Long-lost poem by war heroine Hannah Szenes is found.

September 2, 2012

Born in Budapest on July 17, 1921, to a wealthy, distinguished, and assimilated Hungarian Jewish family, Hannah Szenes escaped the anti-Semitism she experienced in Hungary and joined a kibbutz at Caesarea in Palestine. In 1943, she was approached by Jewish Agency officials to join a clandestine military project that offered aid to beleaguered European Jewry. She trained as a wireless operator and as a paratrooper in preparation for her mission.

Hannah Szenes was one of 37 Jews from Mandatory Palestine parachuted by the British Army into Yugoslavia during the Second World War to assist in the rescue of Hungarian Jews about to be deported to the German death camp at Auschwitz. Szenes was arrested at the Hungarian border, then imprisoned and tortured, but refused to reveal details of her mission. When she was brought face-to-face with her mother, whom she had not seen in five years, both women refused to give any information to their captors.  Szenes was eventually tried and executed by firing squad November 7, 1944. After the war, her mother emigrated to Palestine and published her daughter’s diaries, poetry, and plays. Szenes is regarded as a national heroine in Israel, where her poetry is widely known and the headquarters of the Zionist youth movement Israel Hatzeira, a kibbutz, and several streets are named after her.

In 2012, a previously unknown poem, written in Hebrew, was discovered by Hannah Yasur, the daughter of the woman to whom it was sent. The poem, written from the perspective of an exile like Szenes, evokes feelings of solitude and the moment of almost grasping something, but having it evade your reach.

Hora to an Exiled Girl

A hora, roaring, tempestuous, blazes around me
With the mystery of rhythm, gladdening and forging,
It tugs at my body and heart
The foot marches, the back quivers, the song is ignited, a searing chorus
Dance and song, a wordless prayer,
Hail to the future, hail to creation

But then a figure flutters before my eyes
My arm has escaped my friends’ embrace
My heart spurns the tempestuous singing,
Far and near it consumes me whole

Blue eyes
Such a bewildered glance
A sad silence and a stubborn mouth
The stillness grows in me
I remain standing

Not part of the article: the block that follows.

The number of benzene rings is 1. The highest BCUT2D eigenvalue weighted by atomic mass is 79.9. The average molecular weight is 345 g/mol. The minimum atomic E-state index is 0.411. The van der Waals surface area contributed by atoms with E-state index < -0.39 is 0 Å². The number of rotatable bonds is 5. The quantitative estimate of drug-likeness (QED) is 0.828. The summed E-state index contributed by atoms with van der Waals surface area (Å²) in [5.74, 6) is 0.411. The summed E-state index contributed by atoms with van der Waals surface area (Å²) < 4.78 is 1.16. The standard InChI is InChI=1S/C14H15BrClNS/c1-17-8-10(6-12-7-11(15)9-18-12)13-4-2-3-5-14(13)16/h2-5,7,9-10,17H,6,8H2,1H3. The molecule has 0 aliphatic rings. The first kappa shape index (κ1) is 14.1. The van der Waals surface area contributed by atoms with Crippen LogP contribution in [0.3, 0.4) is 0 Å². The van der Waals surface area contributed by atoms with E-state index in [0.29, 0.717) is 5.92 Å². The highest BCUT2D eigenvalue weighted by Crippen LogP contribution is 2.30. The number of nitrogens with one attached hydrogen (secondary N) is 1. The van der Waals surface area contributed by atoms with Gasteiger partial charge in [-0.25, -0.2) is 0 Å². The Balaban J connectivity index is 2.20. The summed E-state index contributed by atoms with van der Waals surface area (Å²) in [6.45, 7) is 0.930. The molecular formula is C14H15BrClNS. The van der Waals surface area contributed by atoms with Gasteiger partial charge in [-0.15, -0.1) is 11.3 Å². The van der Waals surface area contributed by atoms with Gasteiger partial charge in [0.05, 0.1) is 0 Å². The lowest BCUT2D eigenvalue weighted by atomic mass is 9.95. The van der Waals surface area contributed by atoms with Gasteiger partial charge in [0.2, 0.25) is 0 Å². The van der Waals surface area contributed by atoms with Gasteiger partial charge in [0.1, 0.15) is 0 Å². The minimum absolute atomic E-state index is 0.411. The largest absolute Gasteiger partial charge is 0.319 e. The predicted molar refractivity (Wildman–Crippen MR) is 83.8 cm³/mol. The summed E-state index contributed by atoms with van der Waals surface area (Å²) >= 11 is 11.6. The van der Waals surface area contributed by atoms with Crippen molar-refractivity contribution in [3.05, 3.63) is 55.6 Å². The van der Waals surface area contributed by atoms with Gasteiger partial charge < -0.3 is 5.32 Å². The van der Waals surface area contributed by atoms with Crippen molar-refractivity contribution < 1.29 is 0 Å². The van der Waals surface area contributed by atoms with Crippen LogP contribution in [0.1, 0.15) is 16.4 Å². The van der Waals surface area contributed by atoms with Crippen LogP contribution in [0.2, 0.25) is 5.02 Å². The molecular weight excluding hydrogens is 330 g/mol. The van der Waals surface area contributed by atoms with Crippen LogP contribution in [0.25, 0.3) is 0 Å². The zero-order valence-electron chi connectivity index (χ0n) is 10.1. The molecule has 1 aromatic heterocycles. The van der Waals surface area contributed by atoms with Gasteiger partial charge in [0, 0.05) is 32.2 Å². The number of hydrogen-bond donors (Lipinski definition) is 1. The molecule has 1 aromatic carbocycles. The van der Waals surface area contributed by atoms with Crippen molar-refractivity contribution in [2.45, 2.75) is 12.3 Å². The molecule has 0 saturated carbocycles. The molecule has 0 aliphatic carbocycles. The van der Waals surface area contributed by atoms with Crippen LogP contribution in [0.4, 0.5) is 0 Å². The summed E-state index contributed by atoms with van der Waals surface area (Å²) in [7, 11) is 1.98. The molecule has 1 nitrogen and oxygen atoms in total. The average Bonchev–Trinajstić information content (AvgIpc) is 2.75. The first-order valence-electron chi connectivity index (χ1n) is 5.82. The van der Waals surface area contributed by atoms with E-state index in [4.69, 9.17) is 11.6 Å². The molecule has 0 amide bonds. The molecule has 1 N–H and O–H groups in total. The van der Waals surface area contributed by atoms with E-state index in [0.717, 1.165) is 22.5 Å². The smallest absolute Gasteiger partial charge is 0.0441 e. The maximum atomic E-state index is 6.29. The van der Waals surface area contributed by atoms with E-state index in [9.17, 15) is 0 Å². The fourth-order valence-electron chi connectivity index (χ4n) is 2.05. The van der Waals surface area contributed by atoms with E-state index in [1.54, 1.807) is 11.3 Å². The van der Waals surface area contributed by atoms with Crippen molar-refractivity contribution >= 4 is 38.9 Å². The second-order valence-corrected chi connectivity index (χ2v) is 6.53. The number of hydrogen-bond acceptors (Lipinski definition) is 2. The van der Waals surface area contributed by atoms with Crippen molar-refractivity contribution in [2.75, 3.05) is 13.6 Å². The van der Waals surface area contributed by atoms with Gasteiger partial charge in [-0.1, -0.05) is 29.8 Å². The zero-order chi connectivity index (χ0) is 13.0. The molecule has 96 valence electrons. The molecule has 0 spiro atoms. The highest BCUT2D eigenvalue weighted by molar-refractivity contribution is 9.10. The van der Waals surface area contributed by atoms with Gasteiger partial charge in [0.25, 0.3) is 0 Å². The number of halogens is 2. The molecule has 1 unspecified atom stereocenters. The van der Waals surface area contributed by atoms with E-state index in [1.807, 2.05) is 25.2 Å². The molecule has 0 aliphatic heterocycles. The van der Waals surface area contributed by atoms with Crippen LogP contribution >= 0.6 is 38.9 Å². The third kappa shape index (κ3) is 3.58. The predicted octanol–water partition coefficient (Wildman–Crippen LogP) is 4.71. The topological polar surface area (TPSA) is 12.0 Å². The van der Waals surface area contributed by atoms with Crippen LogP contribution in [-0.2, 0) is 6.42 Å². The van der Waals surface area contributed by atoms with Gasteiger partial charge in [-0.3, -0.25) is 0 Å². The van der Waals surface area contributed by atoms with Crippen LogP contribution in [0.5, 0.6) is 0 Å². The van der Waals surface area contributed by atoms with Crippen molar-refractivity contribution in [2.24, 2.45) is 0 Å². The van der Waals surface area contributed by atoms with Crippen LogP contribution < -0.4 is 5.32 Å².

Alone, in a crowd of a hundred, her and I

(Translation by Elie Leshem)

The following lines are from the last poem she wrote, "Ashrei Hagafrur", after she was parachuted into a partisan camp in Yugoslavia:

,אַשְׁרֵי הַגַּפְרוּר שֶׁנִּשְׂרַף וְהִצִּית לֶהָבוֹת

.אַשְׁרֵי הַלְּהָבָה שֶׁבָּעֲרָה בְּסִתְרֵי לְבָבוֹת

...אַשְׁרֵי הַלְבָבוֹת שֶׁיָדְעוּ לַחְדוֹל בְּכָבוֹד

.אַשְׁרֵי הַגַּפְרוּר שֶׁנִּשְׂרַף וְהִצִּית לֶהָבוֹת

Blessed is the match consumed in kindling flame.

Blessed is the flame that burns in the secret fastness of the heart.

Blessed is the heart with strength to stop its beating for honor's sake.

Blessed is the match consumed in kindling flame.

Sources: “September 2,” This Day in Jewish History; “Long-Lost Hannah Szenes Poem Comes to Light,” Times of Israel, September 2, 2012.


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I agree with Helen about the translation of :Ashrei". Ithink the translation should be: fortunate. I think that Hanna believes that a person who is "burnt" by the passion to fulfill his ideals- is fortunate.

Blessed is the match consumed in kindling flame.

Can we see this as she, being the match, is consumed/inspired by the work she is doing ?
Blessed is the flame that burns in the secret fastness of the heart.

This being the energy of her service to her people - her own dedication to the effort of saving Jews in her former country?
Blessed is the heart with strength to stop its beating for honor's sake.

She would give her life if need be for the pursuit of righteousness?
Blessed is the match consumed in kindling flame.

What is kindling flame? Fire that is started and supported by an ideal?

Doesn't ashrei more correctly mean "happy" or "fortunate"?  It's a stunnng poem as translated but somehow the other words convey more of a sense of pride

Hannah Szenes in a Hungarian army uniform as a Purim costume, 1944.

How to cite this page

Jewish Women's Archive. "Long-lost poem by war heroine Hannah Szenes is found.." (Viewed on August 3, 2021) <https://jwa.org/thisweek/sep/02/2012/long-lost-poem-by-war-heroine-hannah-szenes-is-found>.


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